Dawnscanner is an open source static analysis scanner designed to review the security of web applications written in Ruby.
Its developer, Paolo Perego, says that he was motivated to create it back in spring 2013, when he needed a tool to review a number of Sinatra-powered security apps, but couldn’t use the Brakeman Scanner as it supports only the testing of Ruby on Rails applications.
“Dawnscanner is not tied to a particular MVC (Model View Controller) framework. It is able to review code of Sinatra, Padrino and Ruby on Rails applications, and we plan to add support for Hanami (formerly Lotus for Ruby) in the future,” he told Help Net Security.
The tool is currently able to perform 230 security checks, covering issues from CVE/OSVDB bulletins and the OWASP Ruby on Rails security cheatsheet. It is also able to spot security issues related to the Ruby interpreter version developers are using for their projects.
Dawnscanner has no GUI, but has command line flags to help people using it in their own application security pipeline. It provides several formatting options for reporting, and can store scan results in a designated folder so developers can keep a history of security findings. Scan results list found vulnerabilities, and and offer mitigation options for them.
Short- and long-term plans
Paolo’s plans for the tool are many. He wants to add support for the Hanami framework and pure Rack applications, make Dawnscanner able to parse custom code to spot OWASP Top 10 security issues, and achieve a tight GitHub integration, so that the tool is able to consume a GitHub URL as an input parameter, download the report, bundle-install dependencies, and start analyzing the code.
If you notice that these plans contrast with the provided Dawnscanner development roadmap, be aware that the roadmap is also in need of an update.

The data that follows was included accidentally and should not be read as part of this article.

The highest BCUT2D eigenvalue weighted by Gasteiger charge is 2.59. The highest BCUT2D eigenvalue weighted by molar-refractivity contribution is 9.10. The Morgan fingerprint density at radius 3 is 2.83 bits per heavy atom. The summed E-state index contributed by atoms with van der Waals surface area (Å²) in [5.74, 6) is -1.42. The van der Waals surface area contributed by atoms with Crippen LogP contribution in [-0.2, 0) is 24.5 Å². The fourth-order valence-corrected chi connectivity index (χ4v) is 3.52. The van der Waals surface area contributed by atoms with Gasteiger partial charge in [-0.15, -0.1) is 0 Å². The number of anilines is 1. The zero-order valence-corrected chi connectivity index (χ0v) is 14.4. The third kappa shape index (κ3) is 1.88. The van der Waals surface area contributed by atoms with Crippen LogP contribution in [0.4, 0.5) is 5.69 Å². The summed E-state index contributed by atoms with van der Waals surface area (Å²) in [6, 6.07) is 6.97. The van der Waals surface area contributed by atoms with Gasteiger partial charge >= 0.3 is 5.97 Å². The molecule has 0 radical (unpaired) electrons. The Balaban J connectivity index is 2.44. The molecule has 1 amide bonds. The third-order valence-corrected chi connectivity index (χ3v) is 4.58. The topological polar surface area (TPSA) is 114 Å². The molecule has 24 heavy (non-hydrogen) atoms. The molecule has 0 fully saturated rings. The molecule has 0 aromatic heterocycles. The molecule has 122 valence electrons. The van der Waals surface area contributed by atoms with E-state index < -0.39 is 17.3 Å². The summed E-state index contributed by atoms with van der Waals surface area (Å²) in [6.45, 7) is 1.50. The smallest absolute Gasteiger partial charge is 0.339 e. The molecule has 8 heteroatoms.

Paolo is currently working on changing the way Dawnscanner manages its knowledge base, so that the knowledge base can be updated automatically, and a change in it does not lead to a new Dawnscanner gem release.
“With a full time job, 2 kids and, well, life, it’s really hard to be always on, pushing new code, fixing bugs and so on. There are periods of time in which I had to put energies on different topics,” he notes.
He’s aware that Dawnscanner is no longer a side project “just for fun”, and that people rely on it for their code production.
“Working on a tool designed to be consumed by a community trained to implement agile software development and to release often is really challenging,” he points out.
“They don’t have much time to spend over security issues not strictly related to their business/product. Dawnscanner (and other security tools) must be proactive, always on the move and they must talk in the developers’ language in order to give pointers and instructions that are easy to consume.”
Another problem he encountered while working on the tool is the general lack of awareness of the importance of signing Ruby gems.
“Dawnscanner is digitally signed, and I believe it’s very important to provide people a means to be sure that they’re using a software version that has not been tampered with by a third party. Some of Dawnscanner’s dependencies are, however, not signed, or have an expired signing certificate, and this makes the Dawnscanner installation (with signature verification) fail,” he explains. Users complain to him about third-party expired certificates, but there’s not much he can do about it.
Paolo is proud of his creation, but knows its limitations – he knows that a code review tool can’t be guaranteed to spot all security issues. He advises developers to manually inspect sensitive code, and follow up static analysis with a full application penetration test, to ensure the detection of security issues at runtime.